Many funding agencies, particularly at the federal level, are requiring training in areas that are known collectively as Responsible Conduct of Research. Specific areas of training include:
- Data Acquisition, Sharing, and Management
- Conflict of Interest and Commitment
- Human Subjects
- Animal Welfare
- Research Misconduct
- Publication Practices and Responsible Authorship
- Mentor/Trainee Responsibilities
- Peer Review
- Collaborative Science
We are encouraging all investigators to participate in the training that is available in these areas, by utilizing citiprogram.org. The Department of Health and Human Services’ Office of Research Integrity also provides in-depth information.
Conflicts of Interest
Management of Financial Conflicts of Interest (FCOI) has become a major activity in Compliance Offices across the country as a result of federal rules that require disclosure upon submission of requests for funding. According to the Department of Health and Human Services, a FCOI may exist if an investigator has a significant financial interest that could directly and significantly affect the design, conduct, or reporting of a research project.
In recently published rules, HHS established amended standards to assure that HHS-funded grants or cooperative agreements will be free from bias that may result from the investigator’s financial conflicts of interest (Title 42, Part 50). Effective in August of 2012, notable changes in the new regulations include:
- Disclosure of FCOIs at a lower dollar threshold (from $10,000 to $5,000);
- Public disclosure of investigators’ FCOI information including the name of the investigator, the entity, and the amount of the financial interest provided either through a website or letters to individuals requesting the information;
- Documented Investigator training about conflicts of interest in research at least every four years;
- Retrospective review of grants and financial relationships when financial interests are not disclosed or reviewed in a timely manner, or management plans are not followed.
The University, in compliance with state law, collects disclosure statements from all of its employees annually. These disclosures are used as grants are submitted; provided, however, that if investigators’ circumstances change, a revised disclosure form should be submitted.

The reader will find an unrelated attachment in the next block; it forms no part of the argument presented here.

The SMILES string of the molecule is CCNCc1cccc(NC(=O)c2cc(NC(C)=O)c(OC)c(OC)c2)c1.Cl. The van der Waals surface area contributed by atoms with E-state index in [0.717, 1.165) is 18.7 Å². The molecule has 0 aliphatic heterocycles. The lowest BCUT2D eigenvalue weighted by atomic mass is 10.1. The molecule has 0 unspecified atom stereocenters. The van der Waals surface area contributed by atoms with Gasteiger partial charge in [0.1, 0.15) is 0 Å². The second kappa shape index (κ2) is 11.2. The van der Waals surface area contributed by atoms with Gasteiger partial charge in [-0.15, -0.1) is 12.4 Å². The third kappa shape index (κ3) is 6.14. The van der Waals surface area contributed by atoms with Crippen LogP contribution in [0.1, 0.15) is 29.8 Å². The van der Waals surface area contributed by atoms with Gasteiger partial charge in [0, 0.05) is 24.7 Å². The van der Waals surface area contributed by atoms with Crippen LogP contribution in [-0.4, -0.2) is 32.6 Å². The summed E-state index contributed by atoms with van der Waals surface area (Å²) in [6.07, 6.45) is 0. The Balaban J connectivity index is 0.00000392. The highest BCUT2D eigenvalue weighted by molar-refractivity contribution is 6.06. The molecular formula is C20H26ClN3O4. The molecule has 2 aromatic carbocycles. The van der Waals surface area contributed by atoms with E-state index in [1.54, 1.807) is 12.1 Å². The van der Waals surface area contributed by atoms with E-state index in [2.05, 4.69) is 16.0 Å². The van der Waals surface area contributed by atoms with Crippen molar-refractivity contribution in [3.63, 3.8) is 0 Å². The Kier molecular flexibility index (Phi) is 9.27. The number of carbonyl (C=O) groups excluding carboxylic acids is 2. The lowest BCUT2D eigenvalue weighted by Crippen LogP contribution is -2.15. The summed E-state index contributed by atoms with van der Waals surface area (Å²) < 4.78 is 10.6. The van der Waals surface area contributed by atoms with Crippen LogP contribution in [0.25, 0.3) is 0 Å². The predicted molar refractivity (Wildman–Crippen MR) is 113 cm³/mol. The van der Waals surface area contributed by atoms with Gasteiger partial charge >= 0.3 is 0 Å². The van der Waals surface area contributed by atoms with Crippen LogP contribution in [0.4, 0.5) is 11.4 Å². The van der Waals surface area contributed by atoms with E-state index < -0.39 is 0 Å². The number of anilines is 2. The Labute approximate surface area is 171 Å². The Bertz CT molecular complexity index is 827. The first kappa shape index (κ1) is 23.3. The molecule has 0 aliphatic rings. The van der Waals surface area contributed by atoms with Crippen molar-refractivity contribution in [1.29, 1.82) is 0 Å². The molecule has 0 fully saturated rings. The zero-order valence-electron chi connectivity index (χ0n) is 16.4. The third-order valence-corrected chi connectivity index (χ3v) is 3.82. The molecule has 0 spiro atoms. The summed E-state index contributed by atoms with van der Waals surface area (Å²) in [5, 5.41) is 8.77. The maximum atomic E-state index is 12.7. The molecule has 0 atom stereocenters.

For more information concerning conflicts of interest, please refer to the following:
In recent years, well-publicized cases of misconduct in university research (i.e., fabrication, falsification, and plagiarism) have aroused concern among research institutions, individual investigators, research sponsors, professional societies, and the general public. Although verified instances of such behaviors are relatively rare, they raise serious questions about the integrity of the research process and the stewardship of public and private research funds. Institutions of higher education, in particular, enjoy a centuries-old tradition of integrity and objectivity, and cases of dishonesty in the university community must be dealt with carefully and thoroughly if the institution is to merit continued public confidence and trust.
Research Misconduct includes (1) fabrication - making up data or results and recording or reporting them; (2) falsification - manipulating research materials, equipment, or processes, or changing or omitting data or results such that the research is not accurately represented in the research record; or (3) plagiarism - appropriation of another person's ideas, processes, results, or words without giving appropriate credit in proposing, performing, or reviewing research, or in reporting research results. Research misconduct does not include honest error or differences of opinion.
The University requires training in the safe use of lasers. The program is monitored by the Director of Environmental Health and Safety and Laser Safety Officer for A-State.